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Preemptive Openings

How to drive your opponents crazy.


A preemptive opening bid, for the purpose of this article, is limited to the following:

Opening bids at a higher level are certainly possible, but are outside the scope of this article.

Preempting Style

You and your partner have to agree on what style of preempts you will play. This answers the question, “how bad is partner’s hand this time?” Style should relate to temperament: if you or your partner are nervous about getting –1100 on a scoresheet, preempt conservatively. If you both like telling stories about your bad scores, go nuts.

Whatever your chosen style, be prepared to modify it according to position and vulnerability.

How Position Affects Style

  1. First Seat: In first seat, be a little frisky unless your side is vulnerable and the opponents aren’t. In first seat, there is a 2 out of 3 chance that one of your opponents has a good hand, and your preempt will annoy them more than your partner.
  2. Second Seat: Preempts in second seat should be more disciplined, consistent with the vulnerability and the style you and your partner have agreed to. In second seat, the odds are 50–50 that your partner has a good hand, and partners with good hands don’t like preempts.
  3. Third Seat: Go crazy. Be as frisky as you like (consistent with the vulnerability and your partner’s tolerance for bad scores). Your partner has already passed, so he doesn’t have a good hand. The good hand is in fourth seat. However, a word to the wise: if your right hand opponent hesitated before passing, he probably has a hand that was (at least almost) good enough to open.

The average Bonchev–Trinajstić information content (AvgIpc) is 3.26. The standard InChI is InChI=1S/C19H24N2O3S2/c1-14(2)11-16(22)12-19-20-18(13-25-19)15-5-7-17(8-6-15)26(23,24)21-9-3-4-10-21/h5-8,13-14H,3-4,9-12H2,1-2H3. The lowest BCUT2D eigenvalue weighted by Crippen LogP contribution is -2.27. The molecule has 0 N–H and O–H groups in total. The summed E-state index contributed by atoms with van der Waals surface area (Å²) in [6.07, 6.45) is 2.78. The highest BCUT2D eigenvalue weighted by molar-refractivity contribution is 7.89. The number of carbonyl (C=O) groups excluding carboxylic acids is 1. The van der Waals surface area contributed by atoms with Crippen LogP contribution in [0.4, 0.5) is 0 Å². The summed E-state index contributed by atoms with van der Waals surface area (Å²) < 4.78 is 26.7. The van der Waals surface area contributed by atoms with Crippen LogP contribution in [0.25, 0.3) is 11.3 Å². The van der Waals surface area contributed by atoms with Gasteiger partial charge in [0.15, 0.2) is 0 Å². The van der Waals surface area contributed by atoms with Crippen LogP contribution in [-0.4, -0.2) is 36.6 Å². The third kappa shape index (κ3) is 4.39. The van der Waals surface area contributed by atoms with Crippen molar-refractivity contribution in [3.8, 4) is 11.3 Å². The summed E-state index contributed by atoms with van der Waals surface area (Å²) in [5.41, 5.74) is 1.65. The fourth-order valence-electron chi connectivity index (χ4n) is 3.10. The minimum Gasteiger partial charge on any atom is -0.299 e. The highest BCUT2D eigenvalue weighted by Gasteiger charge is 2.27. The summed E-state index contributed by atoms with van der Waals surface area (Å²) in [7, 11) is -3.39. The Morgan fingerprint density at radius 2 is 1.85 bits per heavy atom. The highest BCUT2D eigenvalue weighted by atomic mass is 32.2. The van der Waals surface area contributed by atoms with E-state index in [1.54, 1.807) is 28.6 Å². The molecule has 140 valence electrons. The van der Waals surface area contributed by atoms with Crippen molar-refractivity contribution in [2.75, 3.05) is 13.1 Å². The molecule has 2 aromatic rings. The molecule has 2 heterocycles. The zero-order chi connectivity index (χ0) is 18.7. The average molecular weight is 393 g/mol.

4. Fourth Seat: There is no such thing as a preemptive opening in fourth seat. An opening bid of 2 or 2♠ in fourth seat shows a good hand with a good six card suit. This also applies to an opening bid of 2 in fourth seat if you play that 2 is normally a weak opening. There is no such thing as an opening 3 level bid in fourth seat.

How Vulnerability Affects Style

The preferred order for vulnerability is:

Your SideTheir SideComments
Not VulnerableVulnerableExcellent for preempting
Not VulnerableNot VulnerableGood for preempting (your minus scores won’t be too bad)
VulnerableVulnerableFair for preempting (the opponents may stretch to bid a vulnerable game, especially at IMPs)
VulnerableNot VulnerablePoor for preempting (you’d better have the perfect hand)

What You Don’t Want To Hear

Whenever the opponents compete over your preempt, be happy. Their auction will likely contain a substantial amount of guesswork, so there’s a reasonable chance they’ll guess wrong, giving you a good result.

When the opponents do not compete over your preempt, be wary. Here are the three cases where your preemptive opening may (or will) backfire. If your preempt was “frisky” you will get a bad result at either matchpoints or IMPs. However, if your preempt was reasonable, you can expect others to get the same result, so the final outcome may be OK (this is a better bet at matchpoints, where you have numerous other tables to help you, rather than at IMPs where you are relying on only one).

Suppose you have opened 3 in first seat.

Auction 1